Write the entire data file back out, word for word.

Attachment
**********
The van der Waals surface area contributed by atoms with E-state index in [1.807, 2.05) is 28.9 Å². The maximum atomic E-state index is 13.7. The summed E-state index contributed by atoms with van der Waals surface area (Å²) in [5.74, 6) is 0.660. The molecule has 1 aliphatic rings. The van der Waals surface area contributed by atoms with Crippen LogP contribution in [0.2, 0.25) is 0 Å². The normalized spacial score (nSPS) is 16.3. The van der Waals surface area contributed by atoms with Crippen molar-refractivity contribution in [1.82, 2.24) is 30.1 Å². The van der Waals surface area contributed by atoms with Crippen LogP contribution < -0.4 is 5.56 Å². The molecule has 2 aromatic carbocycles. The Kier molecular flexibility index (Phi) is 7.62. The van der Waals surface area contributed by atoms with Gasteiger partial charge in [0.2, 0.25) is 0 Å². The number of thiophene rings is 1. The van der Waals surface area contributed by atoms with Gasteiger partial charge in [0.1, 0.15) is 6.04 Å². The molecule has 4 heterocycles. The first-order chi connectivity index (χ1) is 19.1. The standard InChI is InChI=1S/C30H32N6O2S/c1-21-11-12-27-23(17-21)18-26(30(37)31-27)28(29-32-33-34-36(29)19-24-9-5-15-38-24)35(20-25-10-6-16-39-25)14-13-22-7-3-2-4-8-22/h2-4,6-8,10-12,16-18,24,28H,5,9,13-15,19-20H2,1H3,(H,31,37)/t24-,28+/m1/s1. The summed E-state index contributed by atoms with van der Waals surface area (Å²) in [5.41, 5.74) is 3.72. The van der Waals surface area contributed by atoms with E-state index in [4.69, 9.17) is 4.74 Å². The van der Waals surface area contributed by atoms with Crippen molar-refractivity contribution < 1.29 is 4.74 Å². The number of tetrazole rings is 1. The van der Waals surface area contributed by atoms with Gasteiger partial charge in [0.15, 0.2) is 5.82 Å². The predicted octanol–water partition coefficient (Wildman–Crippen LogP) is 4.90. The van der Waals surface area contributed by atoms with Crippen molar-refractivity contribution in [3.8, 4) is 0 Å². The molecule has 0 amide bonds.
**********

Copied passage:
The van der Waals surface area contributed by atoms with E-state index in [1.807, 2.05) is 28.9 Å². The maximum atomic E-state index is 13.7. The summed E-state index contributed by atoms with van der Waals surface area (Å²) in [5.74, 6) is 0.660. The molecule has 1 aliphatic rings. The van der Waals surface area contributed by atoms with Crippen LogP contribution in [0.2, 0.25) is 0 Å². The normalized spacial score (nSPS) is 16.3. The van der Waals surface area contributed by atoms with Crippen molar-refractivity contribution in [1.82, 2.24) is 30.1 Å². The van der Waals surface area contributed by atoms with Crippen LogP contribution < -0.4 is 5.56 Å². The molecule has 2 aromatic carbocycles. The Kier molecular flexibility index (Phi) is 7.62. The van der Waals surface area contributed by atoms with Gasteiger partial charge in [0.2, 0.25) is 0 Å². The number of thiophene rings is 1. The van der Waals surface area contributed by atoms with Gasteiger partial charge in [0.1, 0.15) is 6.04 Å². The molecule has 4 heterocycles. The first-order chi connectivity index (χ1) is 19.1. The standard InChI is InChI=1S/C30H32N6O2S/c1-21-11-12-27-23(17-21)18-26(30(37)31-27)28(29-32-33-34-36(29)19-24-9-5-15-38-24)35(20-25-10-6-16-39-25)14-13-22-7-3-2-4-8-22/h2-4,6-8,10-12,16-18,24,28H,5,9,13-15,19-20H2,1H3,(H,31,37)/t24-,28+/m1/s1. The summed E-state index contributed by atoms with van der Waals surface area (Å²) in [5.41, 5.74) is 3.72. The van der Waals surface area contributed by atoms with E-state index in [4.69, 9.17) is 4.74 Å². The van der Waals surface area contributed by atoms with Crippen molar-refractivity contribution < 1.29 is 4.74 Å². The number of tetrazole rings is 1. The van der Waals surface area contributed by atoms with Gasteiger partial charge in [0.15, 0.2) is 5.82 Å². The predicted octanol–water partition coefficient (Wildman–Crippen LogP) is 4.90. The van der Waals surface area contributed by atoms with Crippen molar-refractivity contribution in [3.8, 4) is 0 Å². The molecule has 0 amide bonds.